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AB-3051 California Environmental Quality Act: judicial challenge: identification of contributors.(2019-2020)

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Date Published: 05/05/2020 09:00 PM
AB3051:v98#DOCUMENT

Amended  IN  Assembly  May 05, 2020

CALIFORNIA LEGISLATURE— 2019–2020 REGULAR SESSION

Assembly Bill
No. 3051


Introduced by Assembly Member Diep

February 21, 2020


An act to add Section 21172 to the Public Resources Code, relating to environmental quality. An act to add Section 21175 to the Public Resources Code, relating to environmental quality.


LEGISLATIVE COUNSEL'S DIGEST


AB 3051, as amended, Diep. Environmental quality: California Environmental Quality Act: housing developments. California Environmental Quality Act: judicial challenge: identification of contributors.
The California Environmental Quality Act requires a lead agency, as defined, to prepare, or cause to be prepared, and certify the completion of an environmental impact report on a project that it proposes to carry out or approve that may have a significant effect on the environment, or to adopt a negative declaration if it finds that the project will not have that effect. The act authorizes specified entities to file and maintain with a court an action or proceeding to attack, review, set aside, void, or annul an act of a public agency on grounds of noncompliance with the requirements of the act.
This bill would require a plaintiff or petitioner, in an action brought pursuant to the act, to disclose the identity of a person or entity that contributes $1,000 or more, as specified, toward the plaintiff’s or petitioner’s costs of the action. The bill also would require the plaintiff or petitioner to identify any pecuniary or business interest related to the project or issues involved in the action of any person or entity that contributes $1,000 or more to the costs of the action, as specified. The bill would provide that a failure to comply with these requirements may be grounds for dismissal of the action by the court.

The California Environmental Quality Act requires a lead agency, as defined, to prepare, or cause to be prepared, and certify the completion of an environmental impact report on a project that it proposes to carry out or approve that may have a significant effect on the environment or to adopt a negative declaration if it finds that the project will not have that effect. The act also requires a lead agency to prepare a mitigated negative declaration for a project that may have a significant effect on the environment if revisions in the project would avoid or mitigate that effect and there is no substantial evidence that the project, as revised, would have a significant effect on the environment. The act establishes a procedure by which a person may seek judicial review of the decision of the lead agency made pursuant to the act. Existing law requires the Judicial Council to adopt a rule of court to establish procedures applicable to actions or proceedings seeking judicial review of a public agency’s action in certifying the environmental impact report and in granting approval for certain projects to require the action or proceeding, including any potential appeals, to be resolved within 270 days of the filing of the certified record of proceedings with the court.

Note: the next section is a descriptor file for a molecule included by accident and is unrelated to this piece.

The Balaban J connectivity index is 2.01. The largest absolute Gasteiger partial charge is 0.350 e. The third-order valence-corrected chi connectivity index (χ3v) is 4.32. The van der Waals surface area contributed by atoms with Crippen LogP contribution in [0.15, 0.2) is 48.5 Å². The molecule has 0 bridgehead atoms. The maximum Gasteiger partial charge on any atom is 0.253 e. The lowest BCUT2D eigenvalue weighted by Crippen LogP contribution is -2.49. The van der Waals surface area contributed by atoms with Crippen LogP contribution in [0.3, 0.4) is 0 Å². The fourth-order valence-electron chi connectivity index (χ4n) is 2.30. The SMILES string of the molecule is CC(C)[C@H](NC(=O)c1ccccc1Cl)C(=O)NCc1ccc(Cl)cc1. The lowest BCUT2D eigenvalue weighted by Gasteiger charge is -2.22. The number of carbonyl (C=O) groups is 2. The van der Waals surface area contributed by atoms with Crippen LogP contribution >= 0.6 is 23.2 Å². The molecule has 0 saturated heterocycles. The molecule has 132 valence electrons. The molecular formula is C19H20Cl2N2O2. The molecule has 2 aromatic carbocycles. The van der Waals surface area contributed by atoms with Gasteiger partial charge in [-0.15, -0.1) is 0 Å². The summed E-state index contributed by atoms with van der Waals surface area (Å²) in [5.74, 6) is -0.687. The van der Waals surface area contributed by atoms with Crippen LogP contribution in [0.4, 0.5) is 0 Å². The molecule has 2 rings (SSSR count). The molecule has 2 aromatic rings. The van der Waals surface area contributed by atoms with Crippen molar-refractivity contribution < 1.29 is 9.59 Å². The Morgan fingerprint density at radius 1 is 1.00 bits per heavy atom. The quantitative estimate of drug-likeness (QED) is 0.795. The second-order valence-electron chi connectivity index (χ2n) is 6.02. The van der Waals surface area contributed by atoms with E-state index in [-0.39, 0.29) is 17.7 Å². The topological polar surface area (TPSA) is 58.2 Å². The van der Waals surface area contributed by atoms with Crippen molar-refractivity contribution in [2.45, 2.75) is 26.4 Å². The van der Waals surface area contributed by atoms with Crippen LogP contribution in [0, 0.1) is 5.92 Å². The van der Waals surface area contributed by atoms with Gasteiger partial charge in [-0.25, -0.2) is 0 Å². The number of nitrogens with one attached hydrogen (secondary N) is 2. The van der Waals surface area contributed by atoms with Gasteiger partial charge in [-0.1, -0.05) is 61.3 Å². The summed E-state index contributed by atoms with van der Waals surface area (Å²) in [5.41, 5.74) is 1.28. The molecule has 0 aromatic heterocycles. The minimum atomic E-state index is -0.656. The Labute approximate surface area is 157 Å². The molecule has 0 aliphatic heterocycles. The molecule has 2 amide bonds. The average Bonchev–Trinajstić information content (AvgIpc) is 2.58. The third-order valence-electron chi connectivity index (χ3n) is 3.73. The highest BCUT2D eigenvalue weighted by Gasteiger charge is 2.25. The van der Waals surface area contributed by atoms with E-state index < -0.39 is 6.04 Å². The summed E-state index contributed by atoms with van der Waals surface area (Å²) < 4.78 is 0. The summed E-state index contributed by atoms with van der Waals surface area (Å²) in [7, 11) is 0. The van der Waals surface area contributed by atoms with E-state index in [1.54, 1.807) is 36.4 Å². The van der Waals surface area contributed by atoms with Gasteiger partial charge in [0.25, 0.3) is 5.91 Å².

This bill would extend the application of the above-described rule of court to actions or proceedings seeking judicial review of a public agency’s action in certifying the environmental impact report and in granting approval for housing developments, as defined. The bill would require the Judicial Council, by July 1, 2021, to make necessary amendments to the rules of court to implement this requirement. The bill would prohibit a court from staying or enjoining those housing developments unless it makes specified findings.

Vote: MAJORITY   Appropriation: NO   Fiscal Committee: YESNO   Local Program: NO  

The people of the State of California do enact as follows:


SECTION 1.

 (a) The Legislature finds and declares all of the following:
(1) The California Environmental Quality Act (CEQA) (Division 13 (commencing with Section 21000) of the Public Resources Code) facilitates the maintenance of a quality environment for the people of the state through identification of significant effects on the environment caused by a proposed project, consideration of alternatives, and implementation of feasible mitigation measures to reduce those effects.
(2) CEQA is premised on transparency in decisionmaking through public dissemination of information about a proposed project’s effect on the environment.
(3) CEQA empowers the public to challenge a project in court for failure to fully comply with CEQA’s exhaustive disclosure and mitigation requirements.
(4) Various entities are increasingly using litigation pursuant to CEQA for competitive purposes to either frustrate a competitor’s project or to extract concessions from a project proponent.
(5) Despite the focus on transparency and public disclosure in the decisionmaking process, shadow groups funded by unknown backers often threaten and bring litigation challenging proposed projects without being required to disclose who is funding the litigation or what financial interests those entities have related to the proposed project.
(6) Project opponents sometimes strategically use litigation to delay a project past its point of economic viability, thereby using litigation to stop projects that could not otherwise be stopped during the decisionmaking process.
(7) California Rules of Court require the disclosure of entities that fund the preparation and submission of amicus briefs to the court.